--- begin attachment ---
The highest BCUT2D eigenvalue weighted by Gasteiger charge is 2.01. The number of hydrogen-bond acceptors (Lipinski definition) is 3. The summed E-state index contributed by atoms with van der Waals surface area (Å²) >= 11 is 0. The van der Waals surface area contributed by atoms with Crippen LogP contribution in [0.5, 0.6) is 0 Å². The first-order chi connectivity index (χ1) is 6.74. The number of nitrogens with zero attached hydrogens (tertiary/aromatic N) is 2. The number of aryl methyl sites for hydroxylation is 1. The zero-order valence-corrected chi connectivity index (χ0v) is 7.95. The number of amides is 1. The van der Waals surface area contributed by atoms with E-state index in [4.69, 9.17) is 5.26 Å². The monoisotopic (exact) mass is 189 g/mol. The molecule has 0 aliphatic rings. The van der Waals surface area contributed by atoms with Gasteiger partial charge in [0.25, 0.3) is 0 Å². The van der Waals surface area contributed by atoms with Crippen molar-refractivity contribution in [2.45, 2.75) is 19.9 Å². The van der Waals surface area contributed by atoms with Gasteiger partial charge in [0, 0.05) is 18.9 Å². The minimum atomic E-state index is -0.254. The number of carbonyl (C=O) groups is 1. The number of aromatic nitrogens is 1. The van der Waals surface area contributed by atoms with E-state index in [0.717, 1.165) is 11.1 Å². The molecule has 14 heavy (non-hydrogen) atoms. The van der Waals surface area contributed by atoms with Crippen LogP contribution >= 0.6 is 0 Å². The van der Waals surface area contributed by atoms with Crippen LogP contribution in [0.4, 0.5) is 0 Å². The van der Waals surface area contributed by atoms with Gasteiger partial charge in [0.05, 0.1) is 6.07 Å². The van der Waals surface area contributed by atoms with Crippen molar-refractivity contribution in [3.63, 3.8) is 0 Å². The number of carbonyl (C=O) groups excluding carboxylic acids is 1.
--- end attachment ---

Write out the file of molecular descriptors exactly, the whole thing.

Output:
The highest BCUT2D eigenvalue weighted by Gasteiger charge is 2.01. The number of hydrogen-bond acceptors (Lipinski definition) is 3. The summed E-state index contributed by atoms with van der Waals surface area (Å²) >= 11 is 0. The van der Waals surface area contributed by atoms with Crippen LogP contribution in [0.5, 0.6) is 0 Å². The first-order chi connectivity index (χ1) is 6.74. The number of nitrogens with zero attached hydrogens (tertiary/aromatic N) is 2. The number of aryl methyl sites for hydroxylation is 1. The zero-order valence-corrected chi connectivity index (χ0v) is 7.95. The number of amides is 1. The van der Waals surface area contributed by atoms with E-state index in [4.69, 9.17) is 5.26 Å². The monoisotopic (exact) mass is 189 g/mol. The molecule has 0 aliphatic rings. The van der Waals surface area contributed by atoms with Gasteiger partial charge in [0.25, 0.3) is 0 Å². The van der Waals surface area contributed by atoms with Crippen molar-refractivity contribution in [2.45, 2.75) is 19.9 Å². The van der Waals surface area contributed by atoms with Gasteiger partial charge in [0, 0.05) is 18.9 Å². The minimum atomic E-state index is -0.254. The number of carbonyl (C=O) groups is 1. The number of aromatic nitrogens is 1. The van der Waals surface area contributed by atoms with E-state index in [0.717, 1.165) is 11.1 Å². The molecule has 14 heavy (non-hydrogen) atoms. The van der Waals surface area contributed by atoms with Crippen LogP contribution >= 0.6 is 0 Å². The van der Waals surface area contributed by atoms with Crippen LogP contribution in [0.4, 0.5) is 0 Å². The van der Waals surface area contributed by atoms with Gasteiger partial charge in [0.05, 0.1) is 6.07 Å². The van der Waals surface area contributed by atoms with Crippen molar-refractivity contribution in [3.63, 3.8) is 0 Å². The number of carbonyl (C=O) groups excluding carboxylic acids is 1.